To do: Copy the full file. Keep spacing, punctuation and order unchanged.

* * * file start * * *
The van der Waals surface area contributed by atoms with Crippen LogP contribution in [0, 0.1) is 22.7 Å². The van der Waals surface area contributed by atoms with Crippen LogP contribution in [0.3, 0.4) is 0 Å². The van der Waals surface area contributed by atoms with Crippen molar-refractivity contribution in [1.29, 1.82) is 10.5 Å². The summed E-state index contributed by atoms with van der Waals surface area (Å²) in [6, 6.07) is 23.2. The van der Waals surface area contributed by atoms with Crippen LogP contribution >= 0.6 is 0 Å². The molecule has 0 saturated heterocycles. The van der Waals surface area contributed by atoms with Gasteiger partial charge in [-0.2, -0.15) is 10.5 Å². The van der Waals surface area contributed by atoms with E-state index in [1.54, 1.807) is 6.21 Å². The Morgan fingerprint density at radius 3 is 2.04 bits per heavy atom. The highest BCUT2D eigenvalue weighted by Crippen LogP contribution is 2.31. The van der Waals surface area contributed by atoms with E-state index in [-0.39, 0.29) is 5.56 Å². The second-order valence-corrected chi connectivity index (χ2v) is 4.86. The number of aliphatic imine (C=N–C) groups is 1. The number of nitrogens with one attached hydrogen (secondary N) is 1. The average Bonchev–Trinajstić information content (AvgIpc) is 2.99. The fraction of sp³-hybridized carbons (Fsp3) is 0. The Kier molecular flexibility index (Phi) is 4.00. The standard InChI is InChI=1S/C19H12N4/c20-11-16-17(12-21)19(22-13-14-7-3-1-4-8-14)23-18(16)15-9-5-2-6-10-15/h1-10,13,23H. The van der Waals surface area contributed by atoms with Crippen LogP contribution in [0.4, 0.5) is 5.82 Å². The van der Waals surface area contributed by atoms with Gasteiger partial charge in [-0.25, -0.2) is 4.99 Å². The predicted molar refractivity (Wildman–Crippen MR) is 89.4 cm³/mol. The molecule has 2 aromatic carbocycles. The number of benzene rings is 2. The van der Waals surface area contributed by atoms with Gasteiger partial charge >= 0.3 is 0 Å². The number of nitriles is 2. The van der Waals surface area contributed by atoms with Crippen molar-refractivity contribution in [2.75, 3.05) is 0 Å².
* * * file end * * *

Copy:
The van der Waals surface area contributed by atoms with Crippen LogP contribution in [0, 0.1) is 22.7 Å². The van der Waals surface area contributed by atoms with Crippen LogP contribution in [0.3, 0.4) is 0 Å². The van der Waals surface area contributed by atoms with Crippen molar-refractivity contribution in [1.29, 1.82) is 10.5 Å². The summed E-state index contributed by atoms with van der Waals surface area (Å²) in [6, 6.07) is 23.2. The van der Waals surface area contributed by atoms with Crippen LogP contribution >= 0.6 is 0 Å². The molecule has 0 saturated heterocycles. The van der Waals surface area contributed by atoms with Gasteiger partial charge in [-0.2, -0.15) is 10.5 Å². The van der Waals surface area contributed by atoms with E-state index in [1.54, 1.807) is 6.21 Å². The Morgan fingerprint density at radius 3 is 2.04 bits per heavy atom. The highest BCUT2D eigenvalue weighted by Crippen LogP contribution is 2.31. The van der Waals surface area contributed by atoms with E-state index in [-0.39, 0.29) is 5.56 Å². The second-order valence-corrected chi connectivity index (χ2v) is 4.86. The number of aliphatic imine (C=N–C) groups is 1. The number of nitrogens with one attached hydrogen (secondary N) is 1. The average Bonchev–Trinajstić information content (AvgIpc) is 2.99. The fraction of sp³-hybridized carbons (Fsp3) is 0. The Kier molecular flexibility index (Phi) is 4.00. The standard InChI is InChI=1S/C19H12N4/c20-11-16-17(12-21)19(22-13-14-7-3-1-4-8-14)23-18(16)15-9-5-2-6-10-15/h1-10,13,23H. The van der Waals surface area contributed by atoms with Crippen LogP contribution in [0.4, 0.5) is 5.82 Å². The van der Waals surface area contributed by atoms with Gasteiger partial charge in [-0.25, -0.2) is 4.99 Å². The predicted molar refractivity (Wildman–Crippen MR) is 89.4 cm³/mol. The molecule has 2 aromatic carbocycles. The number of benzene rings is 2. The van der Waals surface area contributed by atoms with Gasteiger partial charge >= 0.3 is 0 Å². The number of nitriles is 2. The van der Waals surface area contributed by atoms with Crippen molar-refractivity contribution in [2.75, 3.05) is 0 Å².